In Search of Spew, Poo, and Goo: Determining Orca Diet from What They Leave inTheir Wake
Join us for a presentation by Brad Hanson, NOAA Fisheries, about the diet of southern resident orcas. Brad will present new findings based on genetic analysis of prey and fecal samples collected in Puget Sound. This data is critical to the recovery of the population, which was listed as Endangered in 2005.
In October each year, the southern residents (J, K and L pods) begin their seasonal forays into Puget Sound, where they spend up to two days, a few times each month. From samples collected in the orcas' wake, Brad and other researchers are able to determine what the orcas are eating.
Brad will discuss these innovative research techniques, what we are learning from the data they yield, and what it means for the orcas' long-term recovery. This is the first time the Puget Sound results have been presented. Join us for this fascinating and timely talk, and be the first to hear what the research is showing.
Help us celebrate the return of the southern resident orcas to our local waters, and learn what you can do to protect them.
About the Presenter
Brad Hanson joined the Northwest Fisheries Science Center in April of 2003. Previously, Brad worked as a Wildlife Biologist at the National Marine Mammal Laboratory in Seattle, WA. Brad received a Ph.D. from the University of Washington where he worked on the development of improved tag attachment systems for small cetaceans. He also holds an M.S. in Fisheries from the University of Washington and a B.A. in Zoology also from the University of Washington. Brad is an ecologist and is currently studying foraging and habitat use of Southern Resident killer whales and health assessment of harbor and Dall's porpoises.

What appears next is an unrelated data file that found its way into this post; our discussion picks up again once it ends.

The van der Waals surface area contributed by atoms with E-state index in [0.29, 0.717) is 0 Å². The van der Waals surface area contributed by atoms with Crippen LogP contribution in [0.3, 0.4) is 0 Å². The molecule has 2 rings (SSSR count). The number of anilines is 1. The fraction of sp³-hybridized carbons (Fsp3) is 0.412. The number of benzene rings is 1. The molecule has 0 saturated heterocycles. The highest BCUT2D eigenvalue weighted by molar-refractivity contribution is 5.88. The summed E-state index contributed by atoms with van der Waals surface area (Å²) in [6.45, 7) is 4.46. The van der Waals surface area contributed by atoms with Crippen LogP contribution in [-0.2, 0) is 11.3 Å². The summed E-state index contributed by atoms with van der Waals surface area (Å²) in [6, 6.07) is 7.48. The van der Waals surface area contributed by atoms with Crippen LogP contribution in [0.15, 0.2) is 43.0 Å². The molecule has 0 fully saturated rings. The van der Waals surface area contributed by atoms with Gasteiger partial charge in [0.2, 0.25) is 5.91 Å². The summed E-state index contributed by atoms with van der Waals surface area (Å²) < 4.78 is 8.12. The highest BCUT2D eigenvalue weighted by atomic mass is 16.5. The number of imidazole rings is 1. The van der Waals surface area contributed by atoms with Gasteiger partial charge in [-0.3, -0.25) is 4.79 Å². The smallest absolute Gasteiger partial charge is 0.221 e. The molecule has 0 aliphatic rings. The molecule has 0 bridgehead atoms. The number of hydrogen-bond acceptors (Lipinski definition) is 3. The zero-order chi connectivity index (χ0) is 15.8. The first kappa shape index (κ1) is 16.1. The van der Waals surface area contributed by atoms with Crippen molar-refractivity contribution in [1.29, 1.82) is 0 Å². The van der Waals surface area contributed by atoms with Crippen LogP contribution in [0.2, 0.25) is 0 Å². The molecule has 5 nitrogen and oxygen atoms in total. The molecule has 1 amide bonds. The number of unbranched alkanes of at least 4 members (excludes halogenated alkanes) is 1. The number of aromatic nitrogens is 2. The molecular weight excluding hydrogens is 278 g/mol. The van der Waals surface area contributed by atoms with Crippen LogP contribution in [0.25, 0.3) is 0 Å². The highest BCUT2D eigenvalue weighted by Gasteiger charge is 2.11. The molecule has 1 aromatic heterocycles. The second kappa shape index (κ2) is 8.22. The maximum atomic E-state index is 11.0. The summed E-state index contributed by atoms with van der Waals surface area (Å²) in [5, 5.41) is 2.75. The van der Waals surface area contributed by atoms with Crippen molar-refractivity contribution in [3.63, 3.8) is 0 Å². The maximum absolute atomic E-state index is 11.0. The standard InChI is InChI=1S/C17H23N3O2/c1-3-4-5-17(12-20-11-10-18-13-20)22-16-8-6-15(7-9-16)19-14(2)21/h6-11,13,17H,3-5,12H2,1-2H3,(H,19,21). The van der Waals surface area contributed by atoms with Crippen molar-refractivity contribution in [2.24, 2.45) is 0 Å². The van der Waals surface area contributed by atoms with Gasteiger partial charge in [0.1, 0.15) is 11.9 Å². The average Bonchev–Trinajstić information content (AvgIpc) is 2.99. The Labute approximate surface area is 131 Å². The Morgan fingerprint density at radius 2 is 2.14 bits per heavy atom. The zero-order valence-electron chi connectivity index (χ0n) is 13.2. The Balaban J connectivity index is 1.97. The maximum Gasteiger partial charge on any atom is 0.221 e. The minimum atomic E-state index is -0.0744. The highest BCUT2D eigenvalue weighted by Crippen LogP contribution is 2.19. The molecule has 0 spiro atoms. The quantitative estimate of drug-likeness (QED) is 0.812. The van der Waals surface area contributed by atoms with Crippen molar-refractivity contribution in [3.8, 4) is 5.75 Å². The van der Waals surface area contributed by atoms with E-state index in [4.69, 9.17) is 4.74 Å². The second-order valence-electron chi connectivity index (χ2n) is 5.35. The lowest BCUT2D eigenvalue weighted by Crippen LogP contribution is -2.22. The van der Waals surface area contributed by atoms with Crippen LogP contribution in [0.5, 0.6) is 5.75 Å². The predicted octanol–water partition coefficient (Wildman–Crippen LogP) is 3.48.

About The Whale Trail
The Whale Trail (www.thewhaletrail.org) is a series of sites around the region where you may view orcas and other marine mammals from shore. Our mission is to inspire appreciation and stewardship of whales and our marine environment. The Whale Trail is being developed by a core team of partners including People For Puget Sound, NOAA Fisheries, Washington Department of Fish and Wildlife, the Seattle Aquarium, and the Whale Museum.
4705 W. Marginal Way SW
Seattle, WA 98106
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